In mathematics and physics, a vector space (also called a linear space) is a set whose elements, often called '' vectors'', may be added together and multiplied ("scaled") by numbers called ''scalars''. Scalars are often real numbers, but can ...

over a field , the ''projective space'' is the set of equivalence class
In mathematics, when the elements of some set S have a notion of equivalence (formalized as an equivalence relation), then one may naturally split the set S into equivalence classes. These equivalence classes are constructed so that elements a ...

es of under the equivalence relation defined by if there is a nonzero element of such that . If is a topological vector space, the quotient space is a topological space
In mathematics, a topological space is, roughly speaking, a geometrical space in which closeness is defined but cannot necessarily be measured by a numeric distance. More specifically, a topological space is a set whose elements are called poin ...

, endowed with the quotient topology of the subspace topology of . This is the case when is the field $\backslash mathbb\; R$ of the real number
In mathematics, a real number is a number that can be used to measure a ''continuous'' one-dimensional quantity such as a distance, duration or temperature. Here, ''continuous'' means that values can have arbitrarily small variations. Every ...

s or the field $\backslash mathbb\; C$ of the complex number
In mathematics, a complex number is an element of a number system that extends the real numbers with a specific element denoted , called the imaginary unit and satisfying the equation i^= -1; every complex number can be expressed in the fo ...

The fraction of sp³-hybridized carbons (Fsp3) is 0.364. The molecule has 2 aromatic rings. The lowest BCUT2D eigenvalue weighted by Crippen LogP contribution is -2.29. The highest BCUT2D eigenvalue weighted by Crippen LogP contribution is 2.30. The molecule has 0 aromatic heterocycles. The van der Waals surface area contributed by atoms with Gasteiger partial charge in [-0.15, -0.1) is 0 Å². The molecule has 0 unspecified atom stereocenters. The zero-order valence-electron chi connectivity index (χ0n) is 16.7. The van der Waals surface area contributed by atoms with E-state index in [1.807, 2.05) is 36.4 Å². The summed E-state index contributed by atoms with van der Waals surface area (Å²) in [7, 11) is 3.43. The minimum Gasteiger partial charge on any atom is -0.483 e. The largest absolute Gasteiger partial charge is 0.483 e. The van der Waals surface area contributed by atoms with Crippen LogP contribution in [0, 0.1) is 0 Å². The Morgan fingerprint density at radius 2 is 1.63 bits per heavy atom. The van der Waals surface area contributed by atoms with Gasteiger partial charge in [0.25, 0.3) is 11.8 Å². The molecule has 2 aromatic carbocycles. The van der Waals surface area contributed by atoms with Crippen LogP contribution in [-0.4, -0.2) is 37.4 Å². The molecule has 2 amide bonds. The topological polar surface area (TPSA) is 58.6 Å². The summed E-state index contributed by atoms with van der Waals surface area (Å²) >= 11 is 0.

s. If is finite dimensional, the ''dimension'' of is the dimension of minus one.
In the common case where , the projective space is denoted (as well as or , although this notation may be confused with exponentiation). The space is often called ''the'' projective space of dimension over , or ''the projective -space'', since all projective spaces of dimension are isomorphic
In mathematics, an isomorphism is a structure-preserving mapping between two structures of the same type that can be reversed by an inverse mapping. Two mathematical structures are isomorphic if an isomorphism exists between them. The word i ...

to it (because every vector space of dimension is isomorphic to ).
The elements of a projective space are commonly called ''points
Point or points may refer to:
Places
* Point, Lewis, a peninsula in the Outer Hebrides, Scotland
* Point, Texas, a city in Rains County, Texas, United States
* Point, the NE tip and a ferry terminal of Lismore, Inner Hebrides, Scotland
* Points ...

''. If a basis of has been chosen, and, in particular if , the projective coordinates